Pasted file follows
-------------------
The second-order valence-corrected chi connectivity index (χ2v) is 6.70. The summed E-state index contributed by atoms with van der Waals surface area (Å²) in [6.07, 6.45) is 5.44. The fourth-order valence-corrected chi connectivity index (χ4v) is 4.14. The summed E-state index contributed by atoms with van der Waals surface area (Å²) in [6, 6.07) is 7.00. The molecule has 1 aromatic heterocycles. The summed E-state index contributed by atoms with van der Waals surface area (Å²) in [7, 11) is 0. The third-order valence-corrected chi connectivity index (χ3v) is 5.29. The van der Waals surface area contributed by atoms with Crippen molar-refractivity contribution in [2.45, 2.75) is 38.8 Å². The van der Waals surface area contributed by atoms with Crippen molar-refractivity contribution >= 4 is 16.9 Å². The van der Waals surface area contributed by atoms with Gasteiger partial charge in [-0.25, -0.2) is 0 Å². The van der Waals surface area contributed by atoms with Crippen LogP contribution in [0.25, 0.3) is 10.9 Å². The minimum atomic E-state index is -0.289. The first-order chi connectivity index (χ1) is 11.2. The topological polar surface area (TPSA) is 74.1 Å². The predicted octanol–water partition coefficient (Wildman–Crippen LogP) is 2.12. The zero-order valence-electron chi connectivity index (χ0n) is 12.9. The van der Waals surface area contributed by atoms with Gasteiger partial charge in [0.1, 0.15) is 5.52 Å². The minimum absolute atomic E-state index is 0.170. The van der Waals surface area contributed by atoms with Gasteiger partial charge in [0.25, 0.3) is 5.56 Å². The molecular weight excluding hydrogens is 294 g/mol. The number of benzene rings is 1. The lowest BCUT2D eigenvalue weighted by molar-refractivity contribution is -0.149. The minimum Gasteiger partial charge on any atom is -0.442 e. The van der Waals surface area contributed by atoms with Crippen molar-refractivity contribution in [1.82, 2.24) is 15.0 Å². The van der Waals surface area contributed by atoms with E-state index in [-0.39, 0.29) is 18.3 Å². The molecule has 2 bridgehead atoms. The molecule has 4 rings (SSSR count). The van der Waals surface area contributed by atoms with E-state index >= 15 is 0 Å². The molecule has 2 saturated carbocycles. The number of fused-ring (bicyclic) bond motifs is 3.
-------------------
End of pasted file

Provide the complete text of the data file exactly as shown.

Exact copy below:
The second-order valence-corrected chi connectivity index (χ2v) is 6.70. The summed E-state index contributed by atoms with van der Waals surface area (Å²) in [6.07, 6.45) is 5.44. The fourth-order valence-corrected chi connectivity index (χ4v) is 4.14. The summed E-state index contributed by atoms with van der Waals surface area (Å²) in [6, 6.07) is 7.00. The molecule has 1 aromatic heterocycles. The summed E-state index contributed by atoms with van der Waals surface area (Å²) in [7, 11) is 0. The third-order valence-corrected chi connectivity index (χ3v) is 5.29. The van der Waals surface area contributed by atoms with Crippen molar-refractivity contribution in [2.45, 2.75) is 38.8 Å². The van der Waals surface area contributed by atoms with Crippen molar-refractivity contribution >= 4 is 16.9 Å². The van der Waals surface area contributed by atoms with Gasteiger partial charge in [-0.25, -0.2) is 0 Å². The van der Waals surface area contributed by atoms with Crippen LogP contribution in [0.25, 0.3) is 10.9 Å². The minimum atomic E-state index is -0.289. The first-order chi connectivity index (χ1) is 11.2. The topological polar surface area (TPSA) is 74.1 Å². The predicted octanol–water partition coefficient (Wildman–Crippen LogP) is 2.12. The zero-order valence-electron chi connectivity index (χ0n) is 12.9. The van der Waals surface area contributed by atoms with Gasteiger partial charge in [0.1, 0.15) is 5.52 Å². The minimum absolute atomic E-state index is 0.170. The van der Waals surface area contributed by atoms with Gasteiger partial charge in [0.25, 0.3) is 5.56 Å². The molecular weight excluding hydrogens is 294 g/mol. The number of benzene rings is 1. The lowest BCUT2D eigenvalue weighted by molar-refractivity contribution is -0.149. The minimum Gasteiger partial charge on any atom is -0.442 e. The van der Waals surface area contributed by atoms with Crippen molar-refractivity contribution in [1.82, 2.24) is 15.0 Å². The van der Waals surface area contributed by atoms with E-state index in [-0.39, 0.29) is 18.3 Å². The molecule has 2 bridgehead atoms. The molecule has 4 rings (SSSR count). The van der Waals surface area contributed by atoms with E-state index >= 15 is 0 Å². The molecule has 2 saturated carbocycles. The number of fused-ring (bicyclic) bond motifs is 3.